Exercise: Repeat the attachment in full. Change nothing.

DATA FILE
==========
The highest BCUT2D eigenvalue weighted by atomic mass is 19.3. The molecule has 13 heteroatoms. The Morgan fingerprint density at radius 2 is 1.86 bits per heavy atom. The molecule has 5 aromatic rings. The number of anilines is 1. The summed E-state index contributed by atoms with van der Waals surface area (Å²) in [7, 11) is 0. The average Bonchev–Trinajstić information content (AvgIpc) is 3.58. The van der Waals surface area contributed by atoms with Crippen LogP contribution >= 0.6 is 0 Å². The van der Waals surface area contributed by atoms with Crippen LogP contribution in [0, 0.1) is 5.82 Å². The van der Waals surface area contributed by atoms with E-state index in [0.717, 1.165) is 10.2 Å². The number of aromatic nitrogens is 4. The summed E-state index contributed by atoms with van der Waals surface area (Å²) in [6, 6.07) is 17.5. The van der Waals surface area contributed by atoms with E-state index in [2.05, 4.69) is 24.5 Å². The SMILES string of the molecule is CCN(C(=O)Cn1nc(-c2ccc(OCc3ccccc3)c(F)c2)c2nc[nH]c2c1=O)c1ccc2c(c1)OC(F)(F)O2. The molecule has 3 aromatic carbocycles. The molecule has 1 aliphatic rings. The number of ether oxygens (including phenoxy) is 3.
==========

The highest BCUT2D eigenvalue weighted by atomic mass is 19.3. The molecule has 13 heteroatoms. The Morgan fingerprint density at radius 2 is 1.86 bits per heavy atom. The molecule has 5 aromatic rings. The number of anilines is 1. The summed E-state index contributed by atoms with van der Waals surface area (Å²) in [7, 11) is 0. The average Bonchev–Trinajstić information content (AvgIpc) is 3.58. The van der Waals surface area contributed by atoms with Crippen LogP contribution >= 0.6 is 0 Å². The van der Waals surface area contributed by atoms with Crippen LogP contribution in [0, 0.1) is 5.82 Å². The van der Waals surface area contributed by atoms with E-state index in [0.717, 1.165) is 10.2 Å². The number of aromatic nitrogens is 4. The summed E-state index contributed by atoms with van der Waals surface area (Å²) in [6, 6.07) is 17.5. The van der Waals surface area contributed by atoms with E-state index in [2.05, 4.69) is 24.5 Å². The SMILES string of the molecule is CCN(C(=O)Cn1nc(-c2ccc(OCc3ccccc3)c(F)c2)c2nc[nH]c2c1=O)c1ccc2c(c1)OC(F)(F)O2. The molecule has 3 aromatic carbocycles. The molecule has 1 aliphatic rings. The number of ether oxygens (including phenoxy) is 3.